In the early 90s, these artists, and others, came together to carve out gallery space in a low rent district. They leased the building, built the walls, hung the signs and turned on the lights. They started a neighborhood watch with flashlights, t-shirts and hope. They rented a shuttle van to pick up the art crawlers from uptown to bring them where the crawlers dared not drive ("Is it safe?"). They christened the neighborhood NoDa, the title Eclipse Group once had for themselves. The process was difficult, challenging, sometimes a little messy. These artists obviously reveled in it. They are, after all, the messy stuff art is made of. Maybe you won't make art out of the messy stuff, but you can't make art without it.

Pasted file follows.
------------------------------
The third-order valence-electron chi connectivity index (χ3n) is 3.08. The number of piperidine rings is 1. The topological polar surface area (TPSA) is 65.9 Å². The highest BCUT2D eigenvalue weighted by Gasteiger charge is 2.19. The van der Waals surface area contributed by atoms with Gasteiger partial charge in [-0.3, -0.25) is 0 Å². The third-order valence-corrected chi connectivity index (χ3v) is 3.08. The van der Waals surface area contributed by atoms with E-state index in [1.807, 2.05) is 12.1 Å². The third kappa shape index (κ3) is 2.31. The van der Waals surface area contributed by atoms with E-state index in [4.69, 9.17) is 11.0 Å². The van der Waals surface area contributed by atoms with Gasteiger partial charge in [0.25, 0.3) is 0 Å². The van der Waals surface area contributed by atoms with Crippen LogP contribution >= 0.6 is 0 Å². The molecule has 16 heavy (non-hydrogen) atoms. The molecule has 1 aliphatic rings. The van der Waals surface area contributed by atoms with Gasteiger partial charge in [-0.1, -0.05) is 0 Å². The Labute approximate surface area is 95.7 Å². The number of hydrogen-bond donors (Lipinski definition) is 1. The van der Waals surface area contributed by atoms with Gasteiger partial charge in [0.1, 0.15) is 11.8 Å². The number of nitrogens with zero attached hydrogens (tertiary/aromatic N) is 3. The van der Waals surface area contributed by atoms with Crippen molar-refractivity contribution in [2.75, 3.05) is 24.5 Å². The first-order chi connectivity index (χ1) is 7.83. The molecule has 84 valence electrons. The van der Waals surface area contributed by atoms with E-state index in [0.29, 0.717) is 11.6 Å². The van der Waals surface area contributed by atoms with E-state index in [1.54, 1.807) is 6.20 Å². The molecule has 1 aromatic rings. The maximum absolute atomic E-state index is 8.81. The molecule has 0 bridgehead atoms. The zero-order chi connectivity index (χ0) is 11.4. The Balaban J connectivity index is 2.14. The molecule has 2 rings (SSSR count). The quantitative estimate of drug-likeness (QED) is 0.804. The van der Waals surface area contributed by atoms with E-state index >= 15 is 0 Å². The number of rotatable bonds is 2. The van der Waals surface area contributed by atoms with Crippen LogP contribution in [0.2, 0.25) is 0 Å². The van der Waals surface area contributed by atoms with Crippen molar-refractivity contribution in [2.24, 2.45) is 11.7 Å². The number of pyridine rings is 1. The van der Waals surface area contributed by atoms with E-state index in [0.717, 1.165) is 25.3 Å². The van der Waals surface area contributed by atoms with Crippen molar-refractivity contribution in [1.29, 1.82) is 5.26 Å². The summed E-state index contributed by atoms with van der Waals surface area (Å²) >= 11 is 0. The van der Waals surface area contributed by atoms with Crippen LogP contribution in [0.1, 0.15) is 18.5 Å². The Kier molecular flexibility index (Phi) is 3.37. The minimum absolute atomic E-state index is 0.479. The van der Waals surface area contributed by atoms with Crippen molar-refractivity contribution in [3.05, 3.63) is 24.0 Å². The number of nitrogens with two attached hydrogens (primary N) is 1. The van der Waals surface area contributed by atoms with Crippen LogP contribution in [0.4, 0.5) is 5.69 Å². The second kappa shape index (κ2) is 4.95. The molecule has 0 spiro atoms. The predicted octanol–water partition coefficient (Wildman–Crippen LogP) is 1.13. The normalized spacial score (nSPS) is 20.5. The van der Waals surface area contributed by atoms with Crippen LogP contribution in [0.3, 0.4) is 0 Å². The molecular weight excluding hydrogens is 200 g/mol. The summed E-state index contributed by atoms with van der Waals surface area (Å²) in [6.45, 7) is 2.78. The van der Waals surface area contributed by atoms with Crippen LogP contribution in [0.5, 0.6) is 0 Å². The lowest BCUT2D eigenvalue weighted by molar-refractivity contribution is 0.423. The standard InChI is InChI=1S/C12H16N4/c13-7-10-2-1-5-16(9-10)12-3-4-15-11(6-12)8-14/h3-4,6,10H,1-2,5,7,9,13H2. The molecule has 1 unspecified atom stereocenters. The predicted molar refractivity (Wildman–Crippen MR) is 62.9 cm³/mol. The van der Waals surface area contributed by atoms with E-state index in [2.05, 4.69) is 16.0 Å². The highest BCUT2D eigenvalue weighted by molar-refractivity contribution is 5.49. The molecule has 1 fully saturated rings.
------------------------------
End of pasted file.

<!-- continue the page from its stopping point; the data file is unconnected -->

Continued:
The Eclipse group share similar visions of what it means to be an artist. Their visions don't jibe well with the Art Establishment, that mythic bureaucracy of museums, galleries, universities and periodicals which are the presumed fount of visual art in American culture. Without the blessing of Establishment gatekeepers, artists stand little chance of getting their work shown. The Eclipse art group didn't wait for a blessing.

Here's a last look at the group collectively. This is farewell and thanks. Farewell to these sticks and bricks -- Pat's, 23 Studio and Wrightnow, base camp to this loose confederacy of artists. And thanks to the artists, and to their devoted and rollicking minions who will continue to dance, creep and occasionally crawl these streets searching the next eclipse.